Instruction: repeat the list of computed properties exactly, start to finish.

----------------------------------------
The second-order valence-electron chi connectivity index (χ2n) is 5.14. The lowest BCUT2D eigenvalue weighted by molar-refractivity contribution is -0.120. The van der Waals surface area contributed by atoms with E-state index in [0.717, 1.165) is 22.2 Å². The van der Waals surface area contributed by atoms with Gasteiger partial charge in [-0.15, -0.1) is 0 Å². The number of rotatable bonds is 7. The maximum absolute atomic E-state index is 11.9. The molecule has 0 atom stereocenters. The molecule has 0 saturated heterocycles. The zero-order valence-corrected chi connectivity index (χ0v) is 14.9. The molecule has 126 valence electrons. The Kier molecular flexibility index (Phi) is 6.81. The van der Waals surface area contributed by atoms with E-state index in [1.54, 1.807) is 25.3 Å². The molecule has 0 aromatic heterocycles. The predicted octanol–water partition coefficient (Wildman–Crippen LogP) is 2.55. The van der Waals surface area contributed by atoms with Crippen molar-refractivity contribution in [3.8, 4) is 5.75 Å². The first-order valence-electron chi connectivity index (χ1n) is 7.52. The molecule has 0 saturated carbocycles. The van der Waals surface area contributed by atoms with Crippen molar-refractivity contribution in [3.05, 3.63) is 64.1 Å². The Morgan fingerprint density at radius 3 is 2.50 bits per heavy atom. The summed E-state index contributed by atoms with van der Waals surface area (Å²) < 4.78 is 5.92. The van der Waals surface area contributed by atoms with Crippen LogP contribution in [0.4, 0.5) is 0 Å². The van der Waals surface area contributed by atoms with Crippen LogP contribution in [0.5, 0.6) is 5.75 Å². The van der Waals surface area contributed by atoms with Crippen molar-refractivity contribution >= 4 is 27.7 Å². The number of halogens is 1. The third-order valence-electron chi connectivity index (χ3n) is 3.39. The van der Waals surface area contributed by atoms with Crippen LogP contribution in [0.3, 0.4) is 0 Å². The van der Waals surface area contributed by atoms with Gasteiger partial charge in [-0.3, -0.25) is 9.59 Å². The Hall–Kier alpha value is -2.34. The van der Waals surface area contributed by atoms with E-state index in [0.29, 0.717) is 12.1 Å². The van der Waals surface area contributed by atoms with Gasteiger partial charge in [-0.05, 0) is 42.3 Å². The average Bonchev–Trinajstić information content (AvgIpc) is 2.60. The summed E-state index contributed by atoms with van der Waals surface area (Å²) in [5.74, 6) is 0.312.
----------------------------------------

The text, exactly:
The second-order valence-electron chi connectivity index (χ2n) is 5.14. The lowest BCUT2D eigenvalue weighted by molar-refractivity contribution is -0.120. The van der Waals surface area contributed by atoms with E-state index in [0.717, 1.165) is 22.2 Å². The van der Waals surface area contributed by atoms with Gasteiger partial charge in [-0.15, -0.1) is 0 Å². The number of rotatable bonds is 7. The maximum absolute atomic E-state index is 11.9. The molecule has 0 atom stereocenters. The molecule has 0 saturated heterocycles. The zero-order valence-corrected chi connectivity index (χ0v) is 14.9. The molecule has 126 valence electrons. The Kier molecular flexibility index (Phi) is 6.81. The van der Waals surface area contributed by atoms with E-state index in [1.54, 1.807) is 25.3 Å². The molecule has 0 aromatic heterocycles. The predicted octanol–water partition coefficient (Wildman–Crippen LogP) is 2.55. The van der Waals surface area contributed by atoms with Crippen molar-refractivity contribution in [3.8, 4) is 5.75 Å². The first-order valence-electron chi connectivity index (χ1n) is 7.52. The molecule has 0 saturated carbocycles. The van der Waals surface area contributed by atoms with Crippen molar-refractivity contribution in [3.05, 3.63) is 64.1 Å². The Morgan fingerprint density at radius 3 is 2.50 bits per heavy atom. The summed E-state index contributed by atoms with van der Waals surface area (Å²) < 4.78 is 5.92. The van der Waals surface area contributed by atoms with Crippen LogP contribution in [0.4, 0.5) is 0 Å². The van der Waals surface area contributed by atoms with Crippen LogP contribution in [0.5, 0.6) is 5.75 Å². The van der Waals surface area contributed by atoms with Crippen molar-refractivity contribution >= 4 is 27.7 Å². The number of halogens is 1. The third-order valence-electron chi connectivity index (χ3n) is 3.39. The van der Waals surface area contributed by atoms with Crippen LogP contribution in [0.3, 0.4) is 0 Å². The van der Waals surface area contributed by atoms with Gasteiger partial charge in [-0.3, -0.25) is 9.59 Å². The Hall–Kier alpha value is -2.34. The van der Waals surface area contributed by atoms with E-state index in [0.29, 0.717) is 12.1 Å². The van der Waals surface area contributed by atoms with Gasteiger partial charge in [-0.05, 0) is 42.3 Å². The average Bonchev–Trinajstić information content (AvgIpc) is 2.60. The summed E-state index contributed by atoms with van der Waals surface area (Å²) in [5.74, 6) is 0.312.